The fortress of Campo Maior 15 kilometres to the northeast is known for its Napoleonic era siege by the French and relief by the British under Marshal Beresford in 1811, an exploit commemorated in a ballad by Sir Walter Scott. The Garrison Border Town of Elvas and its Fortifications were added to the list of UNESCO World Heritage Sites in 2012. Administratively, the municipality is divided in seven civil parishes: Assunção, Salvador e Santo Ildefonso Barbacena e Vila Fernando Caia, São Pedro e Alcáçova Santa Eulália São Brás e São Lourenço São Vicente e Ventosa Terrugem e Vila Boim Badajoz, Spain Olivenza, Spain Campo Maior, Portugal This article incorporates text from a publication now in the public domain: Chisholm, Hugh, ed.. "Elvas". Encyclopædia Britannica. 9. Cambridge University Press. Pp. 300–301
Integrated Authority File
The Integrated Authority File or GND is an international authority file for the organisation of personal names, subject headings and corporate bodies from catalogues. It is used for documentation in libraries and also by archives and museums; the GND is managed by the German National Library in cooperation with various regional library networks in German-speaking Europe and other partners. The GND falls under the Creative Commons Zero licence; the GND specification provides a hierarchy of high-level entities and sub-classes, useful in library classification, an approach to unambiguous identification of single elements. It comprises an ontology intended for knowledge representation in the semantic web, available in the RDF format; the Integrated Authority File became operational in April 2012 and integrates the content of the following authority files, which have since been discontinued: Name Authority File Corporate Bodies Authority File Subject Headings Authority File Uniform Title File of the Deutsches Musikarchiv At the time of its introduction on 5 April 2012, the GND held 9,493,860 files, including 2,650,000 personalised names.
There are seven main types of GND entities: LIBRIS Virtual International Authority File Information pages about the GND from the German National Library Search via OGND Bereitstellung des ersten GND-Grundbestandes DNB, 19 April 2012 From Authority Control to Linked Authority Data Presentation given by Reinhold Heuvelmann to the ALA MARC Formats Interest Group, June 2012
Afonso III of Portugal
Afonso III, or Affonso, Alfonso or Alphonso or Alphonsus, the Boulonnais, King of Portugal was the first to use the title King of Portugal and the Algarve, from 1249. He was the second son of his wife, Urraca of Castile. Afonso was born in Coimbra; as the second son of King Afonso II of Portugal, he was not expected to inherit the throne, destined to go to his elder brother Sancho. He lived in France, where he married Matilda, the heiress of Boulogne, in 1238, thereby becoming Count of Boulogne, Mortain and Dammartin-en-Goële jure uxoris. In 1246, conflicts between his brother, the king, the church became unbearable. In 1247, Pope Innocent IV ordered Sancho II to be removed from the throne and to be replaced by the Count of Boulogne. Afonso, of course, did not refuse the papal order and marched to Portugal. Since Sancho was not a popular king the order was not hard to enforce, he fled in exile to Toledo, where he died on 4 January 1248; until his brother's death and his own eventual coronation, Afonso retained and used the title of Visitador, Curador e Defensor do Reino.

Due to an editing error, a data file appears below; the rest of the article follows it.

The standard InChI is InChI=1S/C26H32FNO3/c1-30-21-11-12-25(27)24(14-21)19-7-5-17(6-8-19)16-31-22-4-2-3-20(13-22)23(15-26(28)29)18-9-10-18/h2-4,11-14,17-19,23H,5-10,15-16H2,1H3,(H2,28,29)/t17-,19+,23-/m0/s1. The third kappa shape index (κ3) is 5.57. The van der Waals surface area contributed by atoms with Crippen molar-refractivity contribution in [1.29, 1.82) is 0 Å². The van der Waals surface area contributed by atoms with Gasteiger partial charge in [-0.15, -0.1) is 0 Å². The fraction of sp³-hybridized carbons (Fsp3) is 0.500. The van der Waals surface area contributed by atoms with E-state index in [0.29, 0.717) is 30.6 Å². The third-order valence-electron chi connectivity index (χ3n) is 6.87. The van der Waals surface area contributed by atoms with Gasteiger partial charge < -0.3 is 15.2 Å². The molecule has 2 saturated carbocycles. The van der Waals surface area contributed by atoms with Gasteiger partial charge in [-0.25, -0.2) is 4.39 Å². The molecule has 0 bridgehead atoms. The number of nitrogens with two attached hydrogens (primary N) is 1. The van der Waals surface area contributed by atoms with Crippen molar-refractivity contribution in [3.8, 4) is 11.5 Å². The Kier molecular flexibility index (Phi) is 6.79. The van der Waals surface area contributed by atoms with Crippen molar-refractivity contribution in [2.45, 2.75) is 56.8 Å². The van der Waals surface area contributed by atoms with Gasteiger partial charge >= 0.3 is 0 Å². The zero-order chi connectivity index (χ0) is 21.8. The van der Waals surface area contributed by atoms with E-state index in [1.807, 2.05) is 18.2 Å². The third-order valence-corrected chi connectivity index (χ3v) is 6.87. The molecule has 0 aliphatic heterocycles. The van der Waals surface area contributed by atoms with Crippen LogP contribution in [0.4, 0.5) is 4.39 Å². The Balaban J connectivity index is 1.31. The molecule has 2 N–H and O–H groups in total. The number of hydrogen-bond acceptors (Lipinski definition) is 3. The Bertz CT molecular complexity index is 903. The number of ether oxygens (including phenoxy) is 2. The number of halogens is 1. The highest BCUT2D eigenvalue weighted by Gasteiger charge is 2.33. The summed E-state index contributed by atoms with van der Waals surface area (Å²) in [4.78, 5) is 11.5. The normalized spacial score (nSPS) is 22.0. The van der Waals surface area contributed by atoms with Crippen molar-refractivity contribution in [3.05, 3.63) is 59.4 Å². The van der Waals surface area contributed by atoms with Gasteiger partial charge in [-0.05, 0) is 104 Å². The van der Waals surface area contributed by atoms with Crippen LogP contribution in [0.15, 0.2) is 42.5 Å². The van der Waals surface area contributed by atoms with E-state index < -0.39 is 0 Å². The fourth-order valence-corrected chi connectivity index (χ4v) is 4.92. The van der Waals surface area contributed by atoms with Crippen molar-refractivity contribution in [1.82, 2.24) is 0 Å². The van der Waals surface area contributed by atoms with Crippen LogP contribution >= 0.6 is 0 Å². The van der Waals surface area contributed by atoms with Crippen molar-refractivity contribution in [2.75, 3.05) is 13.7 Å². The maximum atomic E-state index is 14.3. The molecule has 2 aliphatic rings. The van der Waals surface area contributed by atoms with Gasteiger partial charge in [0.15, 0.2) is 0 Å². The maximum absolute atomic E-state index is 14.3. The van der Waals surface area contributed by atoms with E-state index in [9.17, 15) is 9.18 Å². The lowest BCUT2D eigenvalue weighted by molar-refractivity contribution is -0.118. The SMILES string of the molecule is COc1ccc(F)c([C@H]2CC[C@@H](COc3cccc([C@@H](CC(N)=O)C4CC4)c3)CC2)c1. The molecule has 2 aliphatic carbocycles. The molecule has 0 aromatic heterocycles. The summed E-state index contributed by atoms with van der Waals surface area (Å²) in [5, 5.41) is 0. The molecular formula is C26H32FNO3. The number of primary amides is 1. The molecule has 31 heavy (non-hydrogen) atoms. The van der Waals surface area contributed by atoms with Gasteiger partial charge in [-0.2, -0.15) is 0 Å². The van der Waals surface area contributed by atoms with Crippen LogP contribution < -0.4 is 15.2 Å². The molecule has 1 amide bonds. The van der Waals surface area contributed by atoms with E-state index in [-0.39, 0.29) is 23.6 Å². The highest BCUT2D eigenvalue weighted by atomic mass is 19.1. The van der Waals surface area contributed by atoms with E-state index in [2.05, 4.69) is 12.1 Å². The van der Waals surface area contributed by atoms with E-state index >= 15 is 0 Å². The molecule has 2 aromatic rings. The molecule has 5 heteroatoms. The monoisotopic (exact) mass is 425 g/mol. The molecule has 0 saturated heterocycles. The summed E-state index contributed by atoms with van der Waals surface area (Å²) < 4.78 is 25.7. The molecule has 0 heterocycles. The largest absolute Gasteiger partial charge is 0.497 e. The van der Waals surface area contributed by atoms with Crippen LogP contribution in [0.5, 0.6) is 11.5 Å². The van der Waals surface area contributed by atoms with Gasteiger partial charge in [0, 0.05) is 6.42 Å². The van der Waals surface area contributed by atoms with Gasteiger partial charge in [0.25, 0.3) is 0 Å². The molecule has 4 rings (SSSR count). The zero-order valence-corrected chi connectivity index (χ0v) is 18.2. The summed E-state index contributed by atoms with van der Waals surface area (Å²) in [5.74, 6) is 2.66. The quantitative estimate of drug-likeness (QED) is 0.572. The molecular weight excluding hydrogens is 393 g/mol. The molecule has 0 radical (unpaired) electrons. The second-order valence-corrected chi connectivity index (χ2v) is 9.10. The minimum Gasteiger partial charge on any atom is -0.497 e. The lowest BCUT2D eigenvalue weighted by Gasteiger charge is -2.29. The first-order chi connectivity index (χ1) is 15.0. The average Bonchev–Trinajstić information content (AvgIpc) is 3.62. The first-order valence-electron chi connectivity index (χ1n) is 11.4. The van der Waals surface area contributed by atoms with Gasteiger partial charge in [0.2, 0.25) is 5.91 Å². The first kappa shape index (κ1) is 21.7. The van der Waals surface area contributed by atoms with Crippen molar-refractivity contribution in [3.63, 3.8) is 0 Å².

In order to ascend the throne Afonso abdicated his rights to the county of Boulogne in 1248. In 1253, he divorced Matilde in order to marry Beatrice of Castile, illegitimate daughter of Alfonso X, King of Castile, Mayor Guillén de Guzmán. Determined not to make the same mistakes as his brother, Afonso III paid special attention to what the middle class, composed of merchants and small land owners, had to say. In 1254, in the city of Leiria, he held the first session of the Cortes, a general assembly comprising the nobility, the middle class and representatives of all municipalities, he made laws intended to restrain the upper classes from abusing the least favored part of the population. Remembered as a notable administrator, Afonso III founded several towns, granted the title of city to many others and reorganized public administration. Afonso showed extraordinary vision for the time. Progressive measures taken during his kingship include: representatives of the commons, besides the nobility and clergy, were involved in governance.